Is Viatris a Winner in the Pharmaceuticals Industry?
Healthcare company Viatris (VTRS) grabbed investors' attention when its first interchangeable biosimilar drug received FDA approval recently. However,...
Healthcare company Viatris (VTRS) grabbed investors' attention when its first interchangeable biosimilar drug received FDA approval recently. However, given that it could still be some time before VTRS becomes a viable growth company, is the stock worth betting on now? Let's find out.
Global pharmaceutical company Viatris Inc. (VTRS) manufactures and distributes complex generic drugs, biosimilars, and active pharmaceutical ingredients (APIs) worldwide. The company was created in November 2020 from Pfizer Inc.'s (PFE) generic medicine unit's (Upjohn Business) spin-off and its merger with Mylan N.V., a specialty pharmaceuticals company. VTRS is based in Canonsburg, Pa.
VTRS' diverse global portfolio and progress in advancing key pipeline programs have accelerated the company's sales and growth opportunities. In addition, its new product launches helped it generate $163 million in revenue for the first quarter of 2021.
The stock has gained 5.7% over the past three months on the news of tentative FDA approval of its new drug application. But its shares are down 24.1% year-to-date and 11.9% over the past year. The stock is now trading 24.2% below its all-time high of $18.86. While the recent FDA approval of its first interchangeable biosimilar product has helped the stock attract investor attention, the company has incurred significant operating losses in its last reported quarter due to higher expenses. Since rapid growth and profitability are unlikely to be in the picture for the stock, we think its near-term prospects look uncertain now.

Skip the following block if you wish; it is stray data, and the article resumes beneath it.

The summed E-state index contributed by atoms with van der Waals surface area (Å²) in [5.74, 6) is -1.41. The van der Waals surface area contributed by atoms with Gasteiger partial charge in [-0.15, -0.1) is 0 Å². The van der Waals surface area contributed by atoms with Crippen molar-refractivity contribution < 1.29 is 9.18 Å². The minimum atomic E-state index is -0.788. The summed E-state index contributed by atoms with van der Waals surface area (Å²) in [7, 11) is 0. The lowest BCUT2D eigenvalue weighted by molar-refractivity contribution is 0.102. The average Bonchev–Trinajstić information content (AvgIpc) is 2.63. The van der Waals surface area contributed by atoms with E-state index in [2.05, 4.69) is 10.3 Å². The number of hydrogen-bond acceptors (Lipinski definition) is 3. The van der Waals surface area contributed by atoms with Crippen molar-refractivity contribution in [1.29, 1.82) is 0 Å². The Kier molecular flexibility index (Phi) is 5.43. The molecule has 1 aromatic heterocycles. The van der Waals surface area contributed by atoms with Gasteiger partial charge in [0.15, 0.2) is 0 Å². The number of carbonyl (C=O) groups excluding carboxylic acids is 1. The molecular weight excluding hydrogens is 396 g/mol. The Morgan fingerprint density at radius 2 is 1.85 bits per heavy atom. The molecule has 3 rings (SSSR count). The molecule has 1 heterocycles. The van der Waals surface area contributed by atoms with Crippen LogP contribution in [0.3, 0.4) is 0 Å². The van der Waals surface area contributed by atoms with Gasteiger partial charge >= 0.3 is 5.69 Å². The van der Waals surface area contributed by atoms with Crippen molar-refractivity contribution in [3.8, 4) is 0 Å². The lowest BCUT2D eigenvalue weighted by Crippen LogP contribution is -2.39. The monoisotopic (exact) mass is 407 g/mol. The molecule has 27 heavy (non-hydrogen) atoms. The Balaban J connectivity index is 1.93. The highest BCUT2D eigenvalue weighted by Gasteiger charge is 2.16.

Here is what we think could influence VTRS' performance in the coming months:
Biosimilar Drug Receives FDA Approval
This month, VTRS and Biocon Biologics Ltd., a fully integrated global biosimilars organization, received approval for Semglee, the first interchangeable biosimilar product for the treatment of diabetes. As the industry's first approved interchangeable biosimilar product in the United States, this development represents a significant milestone. This should help VTRS cater to the increasing needs of people living with diabetes and strengthen its position in the pharmaceuticals industry.
Mixed Growth Story
VTRS' revenue is expected to increase 46.1% for the next quarter, ending September 2021, and 47.2% in its fiscal year 2021. However, its revenue is estimated to decrease 0.9% year-over-year to $17.43 billion next year. Also, analysts expect the company's EPS to decline 32.8% next quarter and 10.6% in the current year. VTRS' EPS is expected to increase 4% year-over-year to $3.67 in 2022. But the Street expects its EPS to decrease at a 2.6% rate per annum over the next five years.
Although VTRS' total assets increased at a 18.8% CAGR over the past three years, its EBIT declined at a 5.6% annualized rate over this period.
VTRS' total net sales rose 70% from its year-ago value to $4.40 billion for the first quarter ended March 31, 2021. Its adjusted gross profit increased 91% year-over-year to $2.64 billion. However, its total operating expenses rose 93.2% year-over-year to $1.39 billion. VRTS reported a $266.2 million operating loss, versus $184.7 million in operating income in the prior-year period. Also, its net loss came in at $1.04 billion, and loss per share amounted to $0.86 for this quarter. As of March 31, 2021, VRTS' long-term debt stood at $22.10 billion.